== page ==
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Robin Sperling






Robin Sperling abstract artist
Sulfurpuszta



Simplicity is king in Robin Sperling's painting Sulfurpuszta. In fact, it consists of three basic elements:

  • the green background
  • the red foreground
  • the grid consisting of horizontals, verticals and diagonals


  • Here simplicity shouldn't be confused with minimalism. Minimalism refers to the style of artists whose main gripe with the art of painting was it's two-dimensional nature. They created art works that might be dubbed installations today, but with an emphasis on light, purity and the utopian aesthetics of the 1960s. The minimalists created art works that, in this author's opinion, were attractive design objects, but in painting, minimalism has never developed into a recognizable artistic language.
    The success of abstract art is illustrated by our ability to discern abstract artists whose style can be recognized as simultaneously universal and personal.
    In spite of it's simplicity, Sulfurpuszta is a captivating and complete painting. It's roots might lie in the post-painterly abstraction of the 1960s, in the way the greater part of the painting consists of a single color that creates a light-effect that dominates the painting.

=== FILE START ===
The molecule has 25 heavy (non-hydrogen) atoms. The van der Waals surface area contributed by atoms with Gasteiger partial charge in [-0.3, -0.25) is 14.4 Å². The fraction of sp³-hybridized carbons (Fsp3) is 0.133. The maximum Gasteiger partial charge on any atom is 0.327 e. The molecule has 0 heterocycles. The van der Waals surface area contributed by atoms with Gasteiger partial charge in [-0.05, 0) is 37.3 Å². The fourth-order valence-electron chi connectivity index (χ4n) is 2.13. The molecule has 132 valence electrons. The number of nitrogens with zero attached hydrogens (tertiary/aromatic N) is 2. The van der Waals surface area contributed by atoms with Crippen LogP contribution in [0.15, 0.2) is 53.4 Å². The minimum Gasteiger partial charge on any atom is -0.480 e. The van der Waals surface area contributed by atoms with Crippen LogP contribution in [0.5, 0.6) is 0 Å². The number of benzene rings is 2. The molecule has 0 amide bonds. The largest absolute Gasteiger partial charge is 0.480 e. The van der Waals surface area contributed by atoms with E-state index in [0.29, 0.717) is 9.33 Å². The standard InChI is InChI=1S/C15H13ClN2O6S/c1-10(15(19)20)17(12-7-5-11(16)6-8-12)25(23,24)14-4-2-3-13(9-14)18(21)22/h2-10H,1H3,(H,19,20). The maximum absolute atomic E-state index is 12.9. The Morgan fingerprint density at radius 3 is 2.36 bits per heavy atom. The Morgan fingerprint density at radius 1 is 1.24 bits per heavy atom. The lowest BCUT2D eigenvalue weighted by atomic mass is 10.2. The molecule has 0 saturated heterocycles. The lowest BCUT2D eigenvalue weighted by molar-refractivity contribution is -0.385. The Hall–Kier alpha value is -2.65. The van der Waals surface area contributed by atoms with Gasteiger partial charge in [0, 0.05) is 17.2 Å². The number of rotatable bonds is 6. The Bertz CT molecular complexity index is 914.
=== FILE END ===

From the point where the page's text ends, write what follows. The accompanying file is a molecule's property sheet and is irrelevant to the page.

The grid looks like it was scratched into a metal surface before the paint was applied.

    Again a grid is visible, parts of this painting taking the form of a mosaic. As in Sulfurpuszta, only complementary colors were used. A complementary color is obtained by mixing two primary colors, the primary colors being red, yellow and blue. In Sulfurpuszta green can be obtained by mixing yellow and blue, so red and green are complementary colors. The function of complementary colors is the contrast in color they provide, potentially leading to shocking effects. Pablo Picasso used to be shocked indeed at the way his friend Matisse would use complementary colors, which was a technique also favoured by Vincent van Gogh.
    The brown in the painting on the left looks like an orange-red, polluted with black or the complementary color, as all browns are either yellow (as in yellow ocre), orange (the pigments sienna and umber, originally derived from the soil of the Italian towns that bear those names) or red (iron oxide, the color of clay tennis courts). I assume that the dark parts of the painting result from mixing the blue with the brown, which suggests in fact that the brown is orange, because only blue's complementary color will produce a color nearing black, if mixed with blue.

    Note how loosely this art work was painted, a sign of Robin Sperling's excellent abstract technique. As with Sulfurpuszta the painting above is simple in geometry and consists of only two pure colors, yet the painting is varied and dynamic, subtle in color and light and very well balanced.




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